You be the judge: should my partner take the bin out more often?
The prosecution: Chioma
Our bin gets really smelly a few days into the week, but Abi refuses to empty it until it’s full
My partner, Abi, refuses to take our bin out before Sundays. She’ll say, “No, we use only one bin bag a week, and we must wait until it’s full before it goes outside”. This habit really grinds my gears for a few reasons.
First, the bin starts to smell really quickly. Even though we have a large bin with a lid, the stench of rotting garbage starts emanating from it halfway through the week. Who wants to deal with that? Second, the stinginess. Abi believes she’s being economical by waiting until the bin is full, but what is she really saving? Five, 10p a bag? I’m more than happy to give her the money for it if it means we don’t have to deal with the smell of the rubbish. For me it’s a no-brainer.
Recently things got really smelly after we disposed of a lot of food waste and plastic containers that had had chicken breasts in them. I said, “I’m taking the bins out.” Abi tried to stop me. Her defence was, “The bin is barely full. You’re being wasteful.”
But the smell was grossing me out. The bin is in the corner of the kitchen and I hate cooking when there is rotting rubbish right near me. Every time we opened it to put some more rubbish in, it would stink out the whole room. I argued that she was making us suffer for no reason. In the end, I took the old one outside, but she kept saying it was unnecessary. But in my mind you don’t have to wait until the bin is overflowing. If it smells, take it out.
Abi is stingy about a lot of things. She never wants to throw away food and always insists on saving bits of leftover dinner, which we never eat. She also hates throwing out books and games she hasn’t touched in years. I think it’s how she was raised: to save every penny and never waste anything. But I’m more about personal happiness. If something is causing you stress, throw it out!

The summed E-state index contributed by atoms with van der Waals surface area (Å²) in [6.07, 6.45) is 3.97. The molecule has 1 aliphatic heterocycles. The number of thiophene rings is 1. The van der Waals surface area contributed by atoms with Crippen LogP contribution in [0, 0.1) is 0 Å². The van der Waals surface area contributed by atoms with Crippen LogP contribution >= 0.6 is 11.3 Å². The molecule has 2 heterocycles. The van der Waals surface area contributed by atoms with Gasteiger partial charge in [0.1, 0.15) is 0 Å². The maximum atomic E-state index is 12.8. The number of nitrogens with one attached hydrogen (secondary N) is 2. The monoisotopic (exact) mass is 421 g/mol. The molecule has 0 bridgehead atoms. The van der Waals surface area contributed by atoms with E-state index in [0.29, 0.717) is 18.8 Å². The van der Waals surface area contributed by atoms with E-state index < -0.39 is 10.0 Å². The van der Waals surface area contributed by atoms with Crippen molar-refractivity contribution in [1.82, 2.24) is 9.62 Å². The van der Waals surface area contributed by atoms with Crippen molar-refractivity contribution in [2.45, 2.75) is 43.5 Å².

There’s no doubt in my mind that I’m correct. If there is a putrid scent coming from the rubbish bin in your home, empty it. Abi needs to realise you can’t put a price on happiness – and foul smells make me very unhappy.
The defence: Abi
It’s a total waste of money to use more than one bin bag a week, especially as the smell isn’t that bad
The bins are a point of contention in our relationship. We got together three years ago and moved in with each other a year later. That’s when I began to notice that Chioma is a lot more wasteful than me. She will chuck milk out if it’s one day past the sell-by date. She doesn’t ever want to freeze leftovers. And with the kitchen bin, she’s determined to change it whenever there’s a slight smell.
Any little inconvenience and it’s, “Oh, we have to change the bin again.” But in my opinion, there’s always going to be a bit of an odour when you keep rubbish inside the house. It’s normal. Chioma will be getting bin bags out several times a day, even when there’s no smell. I actually think she’s just scared of a possible odour, so she prematurely takes the bins out before there’s even a chance of it festering. I tell her, “You’re being a bit over the top. There’s not even anything in that bin,” but she just ignores me.